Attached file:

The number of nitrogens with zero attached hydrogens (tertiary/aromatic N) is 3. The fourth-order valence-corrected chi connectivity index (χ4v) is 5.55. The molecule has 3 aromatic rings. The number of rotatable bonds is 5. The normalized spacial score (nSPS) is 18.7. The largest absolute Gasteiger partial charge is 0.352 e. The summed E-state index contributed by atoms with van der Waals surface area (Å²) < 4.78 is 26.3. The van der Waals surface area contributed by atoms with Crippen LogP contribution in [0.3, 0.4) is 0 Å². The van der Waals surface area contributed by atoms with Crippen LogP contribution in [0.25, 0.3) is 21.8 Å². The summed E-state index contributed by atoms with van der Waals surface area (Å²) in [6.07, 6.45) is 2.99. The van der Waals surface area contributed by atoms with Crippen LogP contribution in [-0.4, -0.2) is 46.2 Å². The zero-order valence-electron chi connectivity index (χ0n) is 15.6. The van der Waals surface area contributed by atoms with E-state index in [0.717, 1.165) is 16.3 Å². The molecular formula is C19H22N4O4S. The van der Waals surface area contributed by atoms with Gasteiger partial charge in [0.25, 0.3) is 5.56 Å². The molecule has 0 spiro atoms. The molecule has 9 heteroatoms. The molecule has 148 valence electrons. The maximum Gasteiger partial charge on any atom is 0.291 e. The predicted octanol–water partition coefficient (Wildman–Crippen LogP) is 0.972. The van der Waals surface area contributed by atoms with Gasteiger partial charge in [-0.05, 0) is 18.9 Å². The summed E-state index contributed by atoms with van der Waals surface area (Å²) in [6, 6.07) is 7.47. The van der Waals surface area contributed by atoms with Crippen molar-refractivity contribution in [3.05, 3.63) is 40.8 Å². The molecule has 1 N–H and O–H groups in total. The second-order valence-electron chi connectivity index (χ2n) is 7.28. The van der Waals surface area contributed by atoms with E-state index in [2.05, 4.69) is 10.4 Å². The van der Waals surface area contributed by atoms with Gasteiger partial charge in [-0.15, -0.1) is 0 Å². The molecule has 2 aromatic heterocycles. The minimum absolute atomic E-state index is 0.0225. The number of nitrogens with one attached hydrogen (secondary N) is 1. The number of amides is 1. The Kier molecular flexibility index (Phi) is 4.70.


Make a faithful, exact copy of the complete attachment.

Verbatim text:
The number of nitrogens with zero attached hydrogens (tertiary/aromatic N) is 3. The fourth-order valence-corrected chi connectivity index (χ4v) is 5.55. The molecule has 3 aromatic rings. The number of rotatable bonds is 5. The normalized spacial score (nSPS) is 18.7. The largest absolute Gasteiger partial charge is 0.352 e. The summed E-state index contributed by atoms with van der Waals surface area (Å²) < 4.78 is 26.3. The van der Waals surface area contributed by atoms with Crippen LogP contribution in [0.3, 0.4) is 0 Å². The van der Waals surface area contributed by atoms with Crippen LogP contribution in [0.25, 0.3) is 21.8 Å². The summed E-state index contributed by atoms with van der Waals surface area (Å²) in [6.07, 6.45) is 2.99. The van der Waals surface area contributed by atoms with Crippen LogP contribution in [-0.4, -0.2) is 46.2 Å². The zero-order valence-electron chi connectivity index (χ0n) is 15.6. The van der Waals surface area contributed by atoms with E-state index in [0.717, 1.165) is 16.3 Å². The molecular formula is C19H22N4O4S. The van der Waals surface area contributed by atoms with Gasteiger partial charge in [0.25, 0.3) is 5.56 Å². The molecule has 0 spiro atoms. The molecule has 9 heteroatoms. The molecule has 148 valence electrons. The maximum Gasteiger partial charge on any atom is 0.291 e. The predicted octanol–water partition coefficient (Wildman–Crippen LogP) is 0.972. The van der Waals surface area contributed by atoms with Gasteiger partial charge in [-0.05, 0) is 18.9 Å². The summed E-state index contributed by atoms with van der Waals surface area (Å²) in [6, 6.07) is 7.47. The van der Waals surface area contributed by atoms with Crippen molar-refractivity contribution in [3.05, 3.63) is 40.8 Å². The molecule has 1 N–H and O–H groups in total. The second-order valence-electron chi connectivity index (χ2n) is 7.28. The van der Waals surface area contributed by atoms with E-state index in [2.05, 4.69) is 10.4 Å². The van der Waals surface area contributed by atoms with Gasteiger partial charge in [-0.15, -0.1) is 0 Å². The molecule has 2 aromatic heterocycles. The minimum absolute atomic E-state index is 0.0225. The number of nitrogens with one attached hydrogen (secondary N) is 1. The number of amides is 1. The Kier molecular flexibility index (Phi) is 4.70.